Simple and Concurrent Resolutions

Who Can Do This

  • Any member of the House or Senate

Difficulty: Easy


Resolutions express the sentiments of Congress about an issue, but do not carry the force of law.  They are helpful when praise or condemnation is important, but policy change is not desired or possible. They are often used to raise the visibility of an issue, educate members or the public, express solidarity with a persecuted group, recognize heroic action, or differentiate the congressional view from official U.S. policy. Resolutions are also a good way of finding out how much support there is, and where to find it, on an issue where positions have not been clearly staked out in the past. Simply introducing a resolution, even if it has no chance of passage, can often achieve one or more of the purposes outlined above.


Simple resolutions (H.Res. or S.Res.) address matters entirely within the prerogative of one chamber or the other. They do not require the approval of the other chamber or signature by the President.

Concurrent resolutions (H.Con.Res. or S.Con.Res.) require the approval of both chambers but not the signature of the President.

Good Practices

  • There is rarely a good reason to do a concurrent resolution, which cannot be approved and signed until it has passed both chambers. It is usually smarter to introduce a separate resolution in each chamber.
  • Resolutions are most effective when the foreign government involved is concerned about its public image and its relationship with the United States.
  • Resolutions should be designed and promoted to send a message and garner international attention. Since they have no binding impact, they are only worth the effort if they influence the debate.

Instructive Examples

  1. Inspiring Allies Overseas. In May 2014, the House passed Res. 418, calling on the Government of Burma to end all forms of persecution and discrimination of the Rohingya people and to ensure respect for internationally recognized human rights for all ethnic and religious minority groups within Burma. (A companion, but non-identical measure, S. Res. 586, was introduced in the Senate in November 2014 and reported by the Senate Foreign Relations Committee in December 2014, but never approved by the full Senate.) The House measure was heavily publicized in the region and shared with parliamentarians and human rights groups, becoming catalyst for further action. A delegation of parliamentarians from ASEAN countries visited Myanmar in April 2015, and issued a report and call to action on the eve of the 26th ASEAN Summit.
  2. Pressuring the U.S. Government to Take a Stand. In February 2016, House Foreign Affairs Committee Republicans were frustrated with the State Department’s reluctance to say that ISIS was committing genocide against the Christians in Iraq and Syria. The Committee demanded a briefing from senior officials at the State Department, at which members threatened to take up legislation if the administration failed to act. On March 2, the Committee marked up a resolution sponsored by Rep. Jeff Fortenberry (Con.Res. 75, 114th) saying the atrocities perpetuated by ISIS constituted genocide. The resolution was adopted by the full House on March 14 by a vote of 393-0, but it was not taken up in the Senate. On March 17, 2016 – the statutory deadline for issuing an atrocities prevention report – Secretary of State John Kerry determined that ISIS’ action against the Yazidis and other minority groups in Iraq and Syria constituted genocide.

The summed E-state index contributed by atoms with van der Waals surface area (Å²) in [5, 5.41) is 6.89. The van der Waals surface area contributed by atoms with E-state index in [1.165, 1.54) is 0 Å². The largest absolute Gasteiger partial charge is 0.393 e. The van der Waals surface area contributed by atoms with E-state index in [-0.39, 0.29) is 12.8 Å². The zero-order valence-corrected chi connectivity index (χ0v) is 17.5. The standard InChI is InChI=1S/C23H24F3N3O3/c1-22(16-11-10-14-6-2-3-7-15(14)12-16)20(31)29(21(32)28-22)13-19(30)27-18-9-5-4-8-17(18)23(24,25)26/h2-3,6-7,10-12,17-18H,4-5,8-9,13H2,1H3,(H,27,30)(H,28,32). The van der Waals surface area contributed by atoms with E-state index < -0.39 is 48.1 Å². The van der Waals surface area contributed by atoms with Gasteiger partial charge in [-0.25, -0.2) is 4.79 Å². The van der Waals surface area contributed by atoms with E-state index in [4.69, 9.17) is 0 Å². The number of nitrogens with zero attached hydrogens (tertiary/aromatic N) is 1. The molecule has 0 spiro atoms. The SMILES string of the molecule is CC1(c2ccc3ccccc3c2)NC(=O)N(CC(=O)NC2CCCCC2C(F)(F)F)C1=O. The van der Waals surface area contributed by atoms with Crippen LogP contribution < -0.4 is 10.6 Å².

3. Demonstrating That the World Has Not Forgotten. Annually since 1975, there have been resolutions to commemorate the Armenian Genocide. Such resolutions passed the House in 1975 and 1984, failed on suspension in 1985 (along with an amendment to strike the word “Turkish” from the text), and failed an up-or-down House vote in 1987. Although the resolutions have no legal weight, they always get the attention of the Turkish Government and – if the resolutions move — set off a lobbying frenzy.
  4. Introduction of Resolution Leads to Talks. On September 23, 2013, the Dominican Republic’s Constitutional Court issued a ruling to strip citizenship from Dominican-born children of Haitian immigrants. On December 12, Rep. Gregory Meeks introduced Res.443 (113th), expressing the Sense of Congress that the decision places hundreds of thousands of Dominican-born persons at risk of statelessness. Less than a week later, the Dominican leader announced talks with Haiti over the issue. However, despite the Dominican government’s sensitivity to this criticism, the problem has continued to worsen, and tens of thousands are still stateless.